When Ted came off the IV drip and gained some weight again I imagined I could see his inner equilibrium return.I called him Ted. His new owners called him something else. Glenda cried when she came to the surgery to see this surprise,the proud independent tom who had adopted a new family years ago and miles away. Like all cats he probably doesnt much care what anyone calls him. He knows who he is. A survivor. TS Eliot finishes the peom thus " when you notice a cat in profound meditation,the reason I tell you is always the same, his mind is engaged in a rapt contemplation, of the thought, of the thought, of the thought of his name, his effable ineffable,
deep and inscrutable,
singular name.

Sunday, May 2, 2010

The Cottontail's wire-meshed Shawshank.

Long Ears is a blue and white cotton-tail inhabitant of a large well-made hutch of wire mesh and steel behind the back door of the Groome family abode. He moved in with us over a year ago after a client who had taken in a labrador puppy brought a young traumatised rabbit to me and shared a tale of prey and predator incompatibility. He had lost some weight,was refusing to eat and in a state of chronic stress(the rabbit that is- not the client).

Predator and prey species frequently do not mix. It goes against the natural order to attempt to make a rabbit and dog coexist as domestic pets. Remember the old looney tunes cartoons of the tomcat thwarted by tweetie pie or terrorising the goldfish? There are exceptions such as when socialised together from a few weeks of age, but in general natural urges supercede conditioning. When we have rabbits, hamsters, parrots, other prey species or exotics to stay at KIlDARE VET SURGERY we isolate them from our inpatient dogs and cats for this reason. Its not fair on either to mix them.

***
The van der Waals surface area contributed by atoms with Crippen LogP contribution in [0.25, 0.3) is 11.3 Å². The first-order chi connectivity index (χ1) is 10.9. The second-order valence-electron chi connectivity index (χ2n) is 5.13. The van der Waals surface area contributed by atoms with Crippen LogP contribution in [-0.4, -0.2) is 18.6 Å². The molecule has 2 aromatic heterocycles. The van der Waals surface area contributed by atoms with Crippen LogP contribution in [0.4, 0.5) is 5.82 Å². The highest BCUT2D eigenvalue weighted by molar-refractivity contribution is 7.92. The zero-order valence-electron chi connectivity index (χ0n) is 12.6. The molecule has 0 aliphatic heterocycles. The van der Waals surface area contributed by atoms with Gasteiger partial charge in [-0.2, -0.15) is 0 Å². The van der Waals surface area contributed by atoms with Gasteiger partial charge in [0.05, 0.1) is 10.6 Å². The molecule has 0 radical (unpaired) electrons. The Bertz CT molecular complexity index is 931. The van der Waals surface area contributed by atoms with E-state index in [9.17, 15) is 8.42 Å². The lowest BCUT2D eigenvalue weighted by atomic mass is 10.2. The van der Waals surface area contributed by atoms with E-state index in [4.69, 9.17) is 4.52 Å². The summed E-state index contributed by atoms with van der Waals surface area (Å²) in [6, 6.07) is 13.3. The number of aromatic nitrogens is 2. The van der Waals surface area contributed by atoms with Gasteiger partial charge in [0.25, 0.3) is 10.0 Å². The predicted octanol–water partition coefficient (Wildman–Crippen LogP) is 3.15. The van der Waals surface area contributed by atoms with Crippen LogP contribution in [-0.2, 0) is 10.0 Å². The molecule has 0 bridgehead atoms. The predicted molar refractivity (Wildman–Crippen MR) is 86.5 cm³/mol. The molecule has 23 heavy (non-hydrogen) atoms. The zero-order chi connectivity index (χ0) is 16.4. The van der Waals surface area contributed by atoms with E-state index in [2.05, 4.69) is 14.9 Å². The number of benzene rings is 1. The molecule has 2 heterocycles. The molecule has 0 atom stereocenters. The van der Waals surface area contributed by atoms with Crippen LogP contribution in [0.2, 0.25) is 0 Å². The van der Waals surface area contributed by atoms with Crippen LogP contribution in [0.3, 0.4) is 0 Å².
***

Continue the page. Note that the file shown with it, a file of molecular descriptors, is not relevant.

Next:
Thus Long Ears was adopted by the Groomes. Daniel,(7), James (5) and Tom (3) are too young yet to care for a dog or cat. A rabbit is an excellent first pet. That is until Dad, yardman Lar and grandad Tom get left to do everything. This winter in fact was so harsh that Long Ears shamefully was left in his outdoor hutch and coop largely to interact only with the adults.

A few days of snowman building and snowballing being memorable exceptions, the three boys spent the winter in the playrooom as engineers on the Island of Sodor or roadbuilders in Radiator Springs. Long Ears was sorely in need of some attention as rabbits need constant handling and interaction with people to ensure they remain socialised, do not revert to semi-feral and can be managed or cared for by a young owner. More importantly constant interaction is necessary so that the relationship between child and pet is wholesome and stress-free for BOTH.

Recently when the bikes were polished off and the boys started using the garden again they resolved to get Long Ears out to play. The first few episodes of manhandling led,not unexpectedly, to the rabbit wriggling and leg-thumping his way to freedom. Tom discovered that bunnies can have a nasty nip when startled. But after a week or so of handling, boys and rabbit became friends and played a sort of tag or hide-and-seek game in our enclosed side yard. Each day Long Ears would agree to be enticed by lettuce back to his hutch until the next time.

One day however our bunny found a new spring to his step. The time came for supper and to return Long Ears to lockup. But I looked out to find three boys of varying size and athleticism galloping around the yard trying to turn and corner a now fitter and confident Long Ears. It was definitely a Looney Tunes version of a Clonmel Hare coursing contest. At one stage as Long Ears paused for a breather and turned sharply to unbalance his twolegged pursuers,he looked across at me and I almost heard him say " Whats up Doc?".